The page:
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Last Updated on November 25, 2021

How to Make Private Browsing on Safari Truly Private

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How to Make Private Browsing on Safari Truly Private

There comes a time when we may be searching online and don’t want the browser to remember our footsteps. The reasons don’t always have to be what we obviously think of as the main reason; for example, sometimes, you may not want Safari to remember your passwords or prompt you to enter your password when surfing the web.

Whatever the reason, we may think that we are totally in the clear with Private Browsing on Safari and the other browsers on a Mac. However, a quick Terminal command can bring up every website you’ve visited. How do you do this? Also, how do you clear your tracks for good? We will provide both answers and more today.

    What Does Private Browsing Do?

    When activated, Private Browsing on Safari prevents your browsing history from being kept in the history tab of the application. Along with this, it doesn’t autofill information that you have saved in the browser. In this mode, you essentially become incognito and any references of previous use is essentially hidden when you are in private mode.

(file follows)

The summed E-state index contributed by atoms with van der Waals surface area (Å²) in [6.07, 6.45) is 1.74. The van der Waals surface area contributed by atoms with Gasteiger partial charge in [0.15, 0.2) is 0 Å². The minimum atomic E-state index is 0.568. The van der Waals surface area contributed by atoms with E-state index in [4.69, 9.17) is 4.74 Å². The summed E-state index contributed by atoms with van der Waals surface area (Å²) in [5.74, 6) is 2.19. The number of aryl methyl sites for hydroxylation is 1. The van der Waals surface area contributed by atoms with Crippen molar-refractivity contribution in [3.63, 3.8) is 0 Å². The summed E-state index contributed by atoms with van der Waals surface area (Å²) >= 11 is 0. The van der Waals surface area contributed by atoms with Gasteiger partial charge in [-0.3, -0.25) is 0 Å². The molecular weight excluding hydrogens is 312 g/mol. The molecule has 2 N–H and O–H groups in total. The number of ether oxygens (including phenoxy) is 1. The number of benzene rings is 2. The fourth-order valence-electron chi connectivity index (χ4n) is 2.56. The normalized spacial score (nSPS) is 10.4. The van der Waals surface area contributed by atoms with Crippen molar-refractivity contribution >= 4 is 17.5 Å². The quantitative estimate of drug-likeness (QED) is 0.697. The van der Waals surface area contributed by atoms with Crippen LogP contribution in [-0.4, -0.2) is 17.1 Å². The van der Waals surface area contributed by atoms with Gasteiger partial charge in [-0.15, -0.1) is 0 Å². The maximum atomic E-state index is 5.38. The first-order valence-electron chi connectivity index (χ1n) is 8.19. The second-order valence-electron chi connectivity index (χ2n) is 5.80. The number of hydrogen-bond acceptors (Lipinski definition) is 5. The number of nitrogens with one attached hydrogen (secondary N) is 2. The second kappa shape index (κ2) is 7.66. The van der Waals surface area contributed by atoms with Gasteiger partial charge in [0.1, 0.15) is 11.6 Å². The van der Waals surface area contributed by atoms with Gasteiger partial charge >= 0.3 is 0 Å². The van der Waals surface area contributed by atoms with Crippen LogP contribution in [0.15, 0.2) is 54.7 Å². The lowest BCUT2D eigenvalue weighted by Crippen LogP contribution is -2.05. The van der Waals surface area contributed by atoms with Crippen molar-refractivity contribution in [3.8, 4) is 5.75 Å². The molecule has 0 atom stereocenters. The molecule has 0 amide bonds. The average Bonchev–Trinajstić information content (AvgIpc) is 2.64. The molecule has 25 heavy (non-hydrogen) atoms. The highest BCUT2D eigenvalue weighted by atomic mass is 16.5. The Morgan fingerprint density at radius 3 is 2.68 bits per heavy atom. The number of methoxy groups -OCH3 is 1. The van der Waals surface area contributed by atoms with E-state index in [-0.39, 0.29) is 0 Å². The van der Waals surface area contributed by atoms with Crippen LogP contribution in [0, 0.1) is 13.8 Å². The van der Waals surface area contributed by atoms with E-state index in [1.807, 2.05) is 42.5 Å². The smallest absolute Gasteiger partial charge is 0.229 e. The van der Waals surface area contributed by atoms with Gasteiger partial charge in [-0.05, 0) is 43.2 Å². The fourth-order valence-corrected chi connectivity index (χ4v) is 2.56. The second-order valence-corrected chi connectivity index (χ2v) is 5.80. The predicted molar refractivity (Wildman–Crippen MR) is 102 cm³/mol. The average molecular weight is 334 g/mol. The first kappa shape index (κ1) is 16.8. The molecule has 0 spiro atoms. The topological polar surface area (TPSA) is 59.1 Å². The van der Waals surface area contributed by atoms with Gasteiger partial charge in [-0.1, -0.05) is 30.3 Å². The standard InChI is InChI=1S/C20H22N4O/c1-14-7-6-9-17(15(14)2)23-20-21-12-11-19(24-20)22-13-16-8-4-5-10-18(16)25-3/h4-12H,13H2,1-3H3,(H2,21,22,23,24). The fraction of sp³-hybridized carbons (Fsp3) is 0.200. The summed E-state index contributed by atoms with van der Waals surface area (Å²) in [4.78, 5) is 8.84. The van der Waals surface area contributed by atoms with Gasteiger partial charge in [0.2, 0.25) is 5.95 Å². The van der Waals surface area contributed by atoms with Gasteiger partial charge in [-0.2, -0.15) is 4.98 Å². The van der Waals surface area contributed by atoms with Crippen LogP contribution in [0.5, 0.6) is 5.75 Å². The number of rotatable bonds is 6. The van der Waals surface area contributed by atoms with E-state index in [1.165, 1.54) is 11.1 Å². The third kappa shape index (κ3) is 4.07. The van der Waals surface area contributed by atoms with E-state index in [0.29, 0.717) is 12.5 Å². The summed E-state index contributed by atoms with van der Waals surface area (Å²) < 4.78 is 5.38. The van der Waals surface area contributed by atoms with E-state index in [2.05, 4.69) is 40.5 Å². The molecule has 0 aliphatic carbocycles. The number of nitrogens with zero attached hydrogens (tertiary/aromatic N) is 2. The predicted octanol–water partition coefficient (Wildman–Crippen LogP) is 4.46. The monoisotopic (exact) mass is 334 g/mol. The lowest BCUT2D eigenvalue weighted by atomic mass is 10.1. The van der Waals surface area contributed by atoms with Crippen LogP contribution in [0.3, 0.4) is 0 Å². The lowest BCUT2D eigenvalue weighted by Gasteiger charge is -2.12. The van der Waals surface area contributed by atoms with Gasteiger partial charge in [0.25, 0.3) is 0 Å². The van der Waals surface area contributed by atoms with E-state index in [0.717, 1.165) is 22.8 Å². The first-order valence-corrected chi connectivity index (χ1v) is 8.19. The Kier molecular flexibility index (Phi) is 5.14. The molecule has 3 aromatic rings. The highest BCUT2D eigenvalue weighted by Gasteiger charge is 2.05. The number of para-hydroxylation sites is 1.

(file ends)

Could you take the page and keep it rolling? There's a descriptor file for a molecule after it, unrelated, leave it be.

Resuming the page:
For example: if you are on Facebook or filling out a form and some information or your login is already filled in in the spaces provided, this is called autofill. It’s activated by simply clicking Safari next to the Apple symbol in the menubar and selecting Private Browsing, then clicking “OK” to the prompt.

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    The reasons behind private mode differ for each individual. While we won’t go into all of those reasons, one thing that is  important to remember is that private browsing doesn’t forget the websites you visit. As we will see later on, Macs keep a second copy of the websites you visit in either mode. If you are in frantic mode looking for a solution to this, look no further.

    The Terminal Archive